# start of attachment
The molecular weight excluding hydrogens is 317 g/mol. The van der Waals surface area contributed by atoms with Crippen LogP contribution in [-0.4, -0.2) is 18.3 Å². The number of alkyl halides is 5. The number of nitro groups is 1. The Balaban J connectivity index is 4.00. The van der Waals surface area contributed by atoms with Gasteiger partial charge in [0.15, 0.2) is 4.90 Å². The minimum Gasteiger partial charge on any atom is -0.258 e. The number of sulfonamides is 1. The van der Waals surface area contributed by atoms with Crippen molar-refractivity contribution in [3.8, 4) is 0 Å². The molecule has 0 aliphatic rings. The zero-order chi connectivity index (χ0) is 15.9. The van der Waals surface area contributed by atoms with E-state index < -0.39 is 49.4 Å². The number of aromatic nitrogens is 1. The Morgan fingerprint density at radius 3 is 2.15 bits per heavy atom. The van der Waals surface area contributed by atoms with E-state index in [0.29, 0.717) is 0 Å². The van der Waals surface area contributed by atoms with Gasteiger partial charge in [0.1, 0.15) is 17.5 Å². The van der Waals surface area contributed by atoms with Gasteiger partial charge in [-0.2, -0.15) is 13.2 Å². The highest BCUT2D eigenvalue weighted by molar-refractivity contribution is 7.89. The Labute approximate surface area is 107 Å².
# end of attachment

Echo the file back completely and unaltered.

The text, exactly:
The molecular weight excluding hydrogens is 317 g/mol. The van der Waals surface area contributed by atoms with Crippen LogP contribution in [-0.4, -0.2) is 18.3 Å². The number of alkyl halides is 5. The number of nitro groups is 1. The Balaban J connectivity index is 4.00. The van der Waals surface area contributed by atoms with Gasteiger partial charge in [0.15, 0.2) is 4.90 Å². The minimum Gasteiger partial charge on any atom is -0.258 e. The number of sulfonamides is 1. The van der Waals surface area contributed by atoms with Crippen molar-refractivity contribution in [3.8, 4) is 0 Å². The molecule has 0 aliphatic rings. The zero-order chi connectivity index (χ0) is 15.9. The van der Waals surface area contributed by atoms with E-state index < -0.39 is 49.4 Å². The number of aromatic nitrogens is 1. The Morgan fingerprint density at radius 3 is 2.15 bits per heavy atom. The van der Waals surface area contributed by atoms with E-state index in [0.29, 0.717) is 0 Å². The van der Waals surface area contributed by atoms with Gasteiger partial charge in [0.1, 0.15) is 17.5 Å². The van der Waals surface area contributed by atoms with Gasteiger partial charge in [-0.2, -0.15) is 13.2 Å². The highest BCUT2D eigenvalue weighted by molar-refractivity contribution is 7.89. The Labute approximate surface area is 107 Å².